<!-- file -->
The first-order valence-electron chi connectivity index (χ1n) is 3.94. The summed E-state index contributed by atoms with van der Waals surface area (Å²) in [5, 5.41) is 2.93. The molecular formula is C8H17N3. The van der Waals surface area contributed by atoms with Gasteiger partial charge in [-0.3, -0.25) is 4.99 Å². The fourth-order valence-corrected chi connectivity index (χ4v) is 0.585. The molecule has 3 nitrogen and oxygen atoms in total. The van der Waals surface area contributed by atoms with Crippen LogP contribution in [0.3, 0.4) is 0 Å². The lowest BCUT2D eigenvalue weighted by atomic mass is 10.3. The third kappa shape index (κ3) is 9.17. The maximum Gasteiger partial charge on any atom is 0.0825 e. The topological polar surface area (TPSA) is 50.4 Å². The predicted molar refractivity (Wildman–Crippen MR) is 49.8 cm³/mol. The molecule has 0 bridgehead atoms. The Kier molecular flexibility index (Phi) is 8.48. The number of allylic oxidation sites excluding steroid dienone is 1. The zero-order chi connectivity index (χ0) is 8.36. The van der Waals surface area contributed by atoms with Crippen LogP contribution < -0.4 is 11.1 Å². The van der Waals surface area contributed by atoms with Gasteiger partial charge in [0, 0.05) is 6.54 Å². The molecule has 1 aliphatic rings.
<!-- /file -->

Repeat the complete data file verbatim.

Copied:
The first-order valence-electron chi connectivity index (χ1n) is 3.94. The summed E-state index contributed by atoms with van der Waals surface area (Å²) in [5, 5.41) is 2.93. The molecular formula is C8H17N3. The van der Waals surface area contributed by atoms with Gasteiger partial charge in [-0.3, -0.25) is 4.99 Å². The fourth-order valence-corrected chi connectivity index (χ4v) is 0.585. The molecule has 3 nitrogen and oxygen atoms in total. The van der Waals surface area contributed by atoms with Crippen LogP contribution in [0.3, 0.4) is 0 Å². The lowest BCUT2D eigenvalue weighted by atomic mass is 10.3. The third kappa shape index (κ3) is 9.17. The maximum Gasteiger partial charge on any atom is 0.0825 e. The topological polar surface area (TPSA) is 50.4 Å². The predicted molar refractivity (Wildman–Crippen MR) is 49.8 cm³/mol. The molecule has 0 bridgehead atoms. The Kier molecular flexibility index (Phi) is 8.48. The number of allylic oxidation sites excluding steroid dienone is 1. The zero-order chi connectivity index (χ0) is 8.36. The van der Waals surface area contributed by atoms with Crippen LogP contribution < -0.4 is 11.1 Å². The van der Waals surface area contributed by atoms with Gasteiger partial charge in [0, 0.05) is 6.54 Å². The molecule has 1 aliphatic rings.